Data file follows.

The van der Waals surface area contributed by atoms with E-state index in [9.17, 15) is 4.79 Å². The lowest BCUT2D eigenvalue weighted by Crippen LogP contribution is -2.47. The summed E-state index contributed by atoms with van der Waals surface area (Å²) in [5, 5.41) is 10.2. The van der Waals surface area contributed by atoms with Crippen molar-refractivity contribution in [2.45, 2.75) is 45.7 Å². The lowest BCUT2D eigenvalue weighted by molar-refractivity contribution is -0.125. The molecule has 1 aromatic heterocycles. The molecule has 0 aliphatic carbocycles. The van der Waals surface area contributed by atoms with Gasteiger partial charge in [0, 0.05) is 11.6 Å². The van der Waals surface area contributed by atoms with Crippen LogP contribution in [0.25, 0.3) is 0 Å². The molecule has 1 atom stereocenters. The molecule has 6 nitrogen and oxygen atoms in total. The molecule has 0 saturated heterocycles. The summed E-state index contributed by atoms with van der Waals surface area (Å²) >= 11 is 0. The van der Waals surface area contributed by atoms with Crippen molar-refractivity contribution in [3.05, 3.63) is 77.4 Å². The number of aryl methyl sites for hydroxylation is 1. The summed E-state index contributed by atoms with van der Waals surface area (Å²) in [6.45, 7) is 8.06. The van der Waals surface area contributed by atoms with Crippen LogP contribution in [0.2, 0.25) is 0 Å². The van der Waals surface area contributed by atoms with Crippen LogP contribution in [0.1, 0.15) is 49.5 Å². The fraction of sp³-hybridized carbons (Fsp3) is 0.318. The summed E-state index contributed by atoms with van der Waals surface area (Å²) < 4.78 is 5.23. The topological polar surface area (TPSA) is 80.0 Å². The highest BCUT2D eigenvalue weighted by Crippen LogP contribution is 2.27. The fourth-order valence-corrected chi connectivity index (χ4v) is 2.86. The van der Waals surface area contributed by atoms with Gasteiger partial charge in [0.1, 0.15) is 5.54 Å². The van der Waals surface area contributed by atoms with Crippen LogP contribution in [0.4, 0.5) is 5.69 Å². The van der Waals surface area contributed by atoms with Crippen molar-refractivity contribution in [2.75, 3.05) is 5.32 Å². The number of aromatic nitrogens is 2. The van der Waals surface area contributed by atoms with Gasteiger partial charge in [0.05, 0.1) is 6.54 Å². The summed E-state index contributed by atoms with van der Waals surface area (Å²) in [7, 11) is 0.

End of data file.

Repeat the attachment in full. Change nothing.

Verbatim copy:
The van der Waals surface area contributed by atoms with E-state index in [9.17, 15) is 4.79 Å². The lowest BCUT2D eigenvalue weighted by Crippen LogP contribution is -2.47. The summed E-state index contributed by atoms with van der Waals surface area (Å²) in [5, 5.41) is 10.2. The van der Waals surface area contributed by atoms with Crippen molar-refractivity contribution in [2.45, 2.75) is 45.7 Å². The lowest BCUT2D eigenvalue weighted by molar-refractivity contribution is -0.125. The molecule has 1 aromatic heterocycles. The molecule has 0 aliphatic carbocycles. The van der Waals surface area contributed by atoms with Gasteiger partial charge in [0, 0.05) is 11.6 Å². The van der Waals surface area contributed by atoms with Crippen LogP contribution in [0.25, 0.3) is 0 Å². The molecule has 1 atom stereocenters. The molecule has 6 nitrogen and oxygen atoms in total. The molecule has 0 saturated heterocycles. The summed E-state index contributed by atoms with van der Waals surface area (Å²) >= 11 is 0. The van der Waals surface area contributed by atoms with Crippen molar-refractivity contribution in [3.05, 3.63) is 77.4 Å². The number of aryl methyl sites for hydroxylation is 1. The summed E-state index contributed by atoms with van der Waals surface area (Å²) in [6.45, 7) is 8.06. The van der Waals surface area contributed by atoms with Crippen LogP contribution in [0.2, 0.25) is 0 Å². The van der Waals surface area contributed by atoms with Crippen LogP contribution in [0.1, 0.15) is 49.5 Å². The fraction of sp³-hybridized carbons (Fsp3) is 0.318. The summed E-state index contributed by atoms with van der Waals surface area (Å²) < 4.78 is 5.23. The topological polar surface area (TPSA) is 80.0 Å². The highest BCUT2D eigenvalue weighted by Crippen LogP contribution is 2.27. The fourth-order valence-corrected chi connectivity index (χ4v) is 2.86. The van der Waals surface area contributed by atoms with Gasteiger partial charge in [0.1, 0.15) is 5.54 Å². The van der Waals surface area contributed by atoms with Crippen LogP contribution in [0.4, 0.5) is 5.69 Å². The van der Waals surface area contributed by atoms with Crippen molar-refractivity contribution in [2.75, 3.05) is 5.32 Å². The number of aromatic nitrogens is 2. The van der Waals surface area contributed by atoms with Gasteiger partial charge in [0.05, 0.1) is 6.54 Å². The summed E-state index contributed by atoms with van der Waals surface area (Å²) in [7, 11) is 0.